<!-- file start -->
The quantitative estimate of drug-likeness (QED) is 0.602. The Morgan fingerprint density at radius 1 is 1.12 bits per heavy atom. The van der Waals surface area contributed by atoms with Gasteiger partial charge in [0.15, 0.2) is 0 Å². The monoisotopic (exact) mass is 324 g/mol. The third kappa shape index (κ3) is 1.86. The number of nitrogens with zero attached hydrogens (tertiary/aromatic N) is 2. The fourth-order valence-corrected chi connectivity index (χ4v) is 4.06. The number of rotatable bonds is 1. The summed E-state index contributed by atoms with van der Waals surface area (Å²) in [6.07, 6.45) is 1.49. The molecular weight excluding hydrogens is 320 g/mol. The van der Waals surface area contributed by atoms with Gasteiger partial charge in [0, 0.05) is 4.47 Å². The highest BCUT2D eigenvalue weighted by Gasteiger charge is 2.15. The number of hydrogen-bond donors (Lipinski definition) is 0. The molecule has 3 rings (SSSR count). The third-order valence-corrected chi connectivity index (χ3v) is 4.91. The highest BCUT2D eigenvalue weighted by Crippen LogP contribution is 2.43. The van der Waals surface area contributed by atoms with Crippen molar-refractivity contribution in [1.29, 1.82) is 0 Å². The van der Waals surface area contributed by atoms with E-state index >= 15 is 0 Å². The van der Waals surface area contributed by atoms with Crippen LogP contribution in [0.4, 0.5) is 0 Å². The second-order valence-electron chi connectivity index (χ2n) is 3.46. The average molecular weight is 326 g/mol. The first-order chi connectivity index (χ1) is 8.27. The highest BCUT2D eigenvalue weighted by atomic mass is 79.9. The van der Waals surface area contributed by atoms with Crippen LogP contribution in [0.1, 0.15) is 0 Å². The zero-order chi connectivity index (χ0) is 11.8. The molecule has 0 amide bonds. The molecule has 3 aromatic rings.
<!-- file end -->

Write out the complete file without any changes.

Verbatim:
The quantitative estimate of drug-likeness (QED) is 0.602. The Morgan fingerprint density at radius 1 is 1.12 bits per heavy atom. The van der Waals surface area contributed by atoms with Gasteiger partial charge in [0.15, 0.2) is 0 Å². The monoisotopic (exact) mass is 324 g/mol. The third kappa shape index (κ3) is 1.86. The number of nitrogens with zero attached hydrogens (tertiary/aromatic N) is 2. The fourth-order valence-corrected chi connectivity index (χ4v) is 4.06. The number of rotatable bonds is 1. The summed E-state index contributed by atoms with van der Waals surface area (Å²) in [6.07, 6.45) is 1.49. The molecular weight excluding hydrogens is 320 g/mol. The van der Waals surface area contributed by atoms with Gasteiger partial charge in [0, 0.05) is 4.47 Å². The highest BCUT2D eigenvalue weighted by Gasteiger charge is 2.15. The number of hydrogen-bond donors (Lipinski definition) is 0. The molecule has 3 rings (SSSR count). The third-order valence-corrected chi connectivity index (χ3v) is 4.91. The highest BCUT2D eigenvalue weighted by Crippen LogP contribution is 2.43. The van der Waals surface area contributed by atoms with Crippen molar-refractivity contribution in [1.29, 1.82) is 0 Å². The van der Waals surface area contributed by atoms with E-state index >= 15 is 0 Å². The van der Waals surface area contributed by atoms with Crippen LogP contribution in [0.4, 0.5) is 0 Å². The second-order valence-electron chi connectivity index (χ2n) is 3.46. The average molecular weight is 326 g/mol. The first-order chi connectivity index (χ1) is 8.27. The highest BCUT2D eigenvalue weighted by atomic mass is 79.9. The van der Waals surface area contributed by atoms with Crippen LogP contribution in [0.1, 0.15) is 0 Å². The zero-order chi connectivity index (χ0) is 11.8. The molecule has 0 amide bonds. The molecule has 3 aromatic rings.